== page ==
And this is the thing. On the F107, literally every single one of the 88 keys has been assigned a function, from voice selection to changing the tempo of the metronome, even selecting the built-in songs, so whatever you do, don’t lose that manual! It also makes each parameter change a two-handed, hunt-and-peck affair. Roland call this a ‘simple and direct user interface for easy operation’, but we'd have preferred at least a pair of buttons to scroll through the available tones, as found on the Yamaha Arius YDP-145. With no display, there's also no visual feedback to tell you whether you have the Concert, Bright or Mellow grand piano tone - or even any other of the 15 onboard tones - selected.

We can’t help feeling that hobbling an instrument’s interface under the guise of maintaining an elegant piano aesthetic is hiding its light under a bushel somewhat. On numerous occasions when seated at the F107, we would have liked to attempt a parameter change or access a function, but didn’t because we didn’t have the manual to hand to remind us which key to press. It seems that the F107 has been designed very much with the addition of an external iOS device in mind.

Well connected

Roland F107 review

(Image credit: Dave Clews)
Also try

Yamaha Arius YDP-145
Yamaha’s take on the low-profile console-style digital beginner’s piano.

Casio Celviano AP270
Entry-level Celviano with a contemporary design and European and American piano tones.

Roland pianos always score highly on Bluetooth connectivity, and the F107 is no exception. As well as full compatibility with the newly updated and renamed Roland Piano app, there’s also Bluetooth audio and MIDI support. Bluetooth audio allows you to stream music from your mobile devices through the piano's speakers so that you can play along. Meanwhile, Bluetooth MIDI means you can use the F107 as a wireless MIDI controller keyboard with DAWs such as GarageBand, Logic, Ableton Live or FL Studio.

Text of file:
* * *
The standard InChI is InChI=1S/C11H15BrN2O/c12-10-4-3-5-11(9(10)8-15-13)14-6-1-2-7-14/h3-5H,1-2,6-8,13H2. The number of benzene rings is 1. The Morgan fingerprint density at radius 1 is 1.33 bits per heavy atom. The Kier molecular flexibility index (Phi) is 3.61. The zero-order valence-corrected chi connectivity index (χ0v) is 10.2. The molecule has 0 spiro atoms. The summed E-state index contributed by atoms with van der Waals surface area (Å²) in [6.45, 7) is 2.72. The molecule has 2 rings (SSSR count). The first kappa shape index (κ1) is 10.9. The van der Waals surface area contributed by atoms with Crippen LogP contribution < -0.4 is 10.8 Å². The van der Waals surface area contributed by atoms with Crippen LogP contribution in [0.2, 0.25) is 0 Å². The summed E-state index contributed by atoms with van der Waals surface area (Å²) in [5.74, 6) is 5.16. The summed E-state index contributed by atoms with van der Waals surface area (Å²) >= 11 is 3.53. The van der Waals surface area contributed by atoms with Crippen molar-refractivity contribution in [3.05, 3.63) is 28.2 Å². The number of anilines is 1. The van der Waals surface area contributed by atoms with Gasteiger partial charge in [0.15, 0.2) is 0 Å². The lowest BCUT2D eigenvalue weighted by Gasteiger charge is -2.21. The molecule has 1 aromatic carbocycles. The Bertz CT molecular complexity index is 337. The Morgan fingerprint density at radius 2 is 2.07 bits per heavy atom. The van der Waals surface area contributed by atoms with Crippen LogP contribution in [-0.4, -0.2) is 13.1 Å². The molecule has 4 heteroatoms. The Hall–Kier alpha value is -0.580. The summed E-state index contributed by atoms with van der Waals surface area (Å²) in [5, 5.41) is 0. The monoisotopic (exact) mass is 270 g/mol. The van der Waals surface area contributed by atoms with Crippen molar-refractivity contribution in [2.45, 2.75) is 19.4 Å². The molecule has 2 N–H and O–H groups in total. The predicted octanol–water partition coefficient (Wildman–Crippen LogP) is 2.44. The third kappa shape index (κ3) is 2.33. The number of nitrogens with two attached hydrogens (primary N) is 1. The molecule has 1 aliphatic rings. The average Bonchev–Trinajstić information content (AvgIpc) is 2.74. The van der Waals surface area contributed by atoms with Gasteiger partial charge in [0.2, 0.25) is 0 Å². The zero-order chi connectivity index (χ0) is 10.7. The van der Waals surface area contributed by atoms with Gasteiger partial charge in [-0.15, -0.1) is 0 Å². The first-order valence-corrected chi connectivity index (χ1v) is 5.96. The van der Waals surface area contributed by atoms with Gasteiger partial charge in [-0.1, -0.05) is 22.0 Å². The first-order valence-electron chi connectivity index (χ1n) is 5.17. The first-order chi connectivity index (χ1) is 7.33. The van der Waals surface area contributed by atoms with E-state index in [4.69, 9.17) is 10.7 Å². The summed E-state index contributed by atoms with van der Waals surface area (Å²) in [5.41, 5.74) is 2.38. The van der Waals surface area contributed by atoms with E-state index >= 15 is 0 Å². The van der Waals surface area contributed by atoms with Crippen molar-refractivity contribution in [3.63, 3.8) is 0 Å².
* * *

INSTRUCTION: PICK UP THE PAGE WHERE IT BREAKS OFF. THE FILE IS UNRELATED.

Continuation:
In practice, the F107’s Bluetooth features work very well, transforming the way in which you work with the instrument through the addition of your own mobile device. The Roland Piano app guides you step-by-step through the setup process, and you’ll need to create a RolandCloud account if you don’t already have one. After that, you’ll be able to connect wirelessly to the F107 and control all its sounds and settings remotely, access a bunch of extra GM sounds, change the metronome settings, browse songs from the onboard library and call up the sheet music to learn them or play along, record your performances with the built-in song recorder, play along using auto-accompaniment, use flashcards as training exercises, use the ‘One Week Master’ feature to learn a new piece in seven days and a lot more. 

Offering the ability to toss away the manual, dive under the hood of your formerly inscrutable piano and finally get to all those hidden sounds and settings, it’s safe to say that using the app transforms the user experience with the F107 from a bit of a head-scratcher to a proper crowd-pleaser.

Roland F107 review: Hands-on demos

Sam Ash

Rimmers Music

Roland F107 review: Specification

  • Keys: PHA-4 standard keyboard with 88 individually weighted keys with escapement and synthetic ivory key tops
  • Weight: 34.5kg
  • Dimensions (W x D x H)mm: 1360 x 345 x 778
  • Speakers: 2 x 12cm, 8W
  • Pedals: Damper, Sostenuto, Soft - Damper and Soft capable of continuous detection
  • Connections: 1 x 6.3mm headphone output, 1 x 3.5mm headphone output, USB to host, USB to device, Bluetooth audio and MIDI
  • Tones: 15
  • Polyphony: 256
  • Contact: Roland (opens in new tab)

Dave has been making music with computers since 1988 and his engineering, programming and keyboard-playing has featured on recordings by artists including George Michael, Kylie and Gary Barlow. A music technology writer since 2007, he’s Computer Music’s long-serving songwriting and music theory columnist, iCreate magazine’s resident Logic Pro expert and a regular contributor to MusicRadar and Attack Magazine. He also lectures on synthesis at Leeds Conservatoire of Music and is the author of Avid Pro Tools Basics.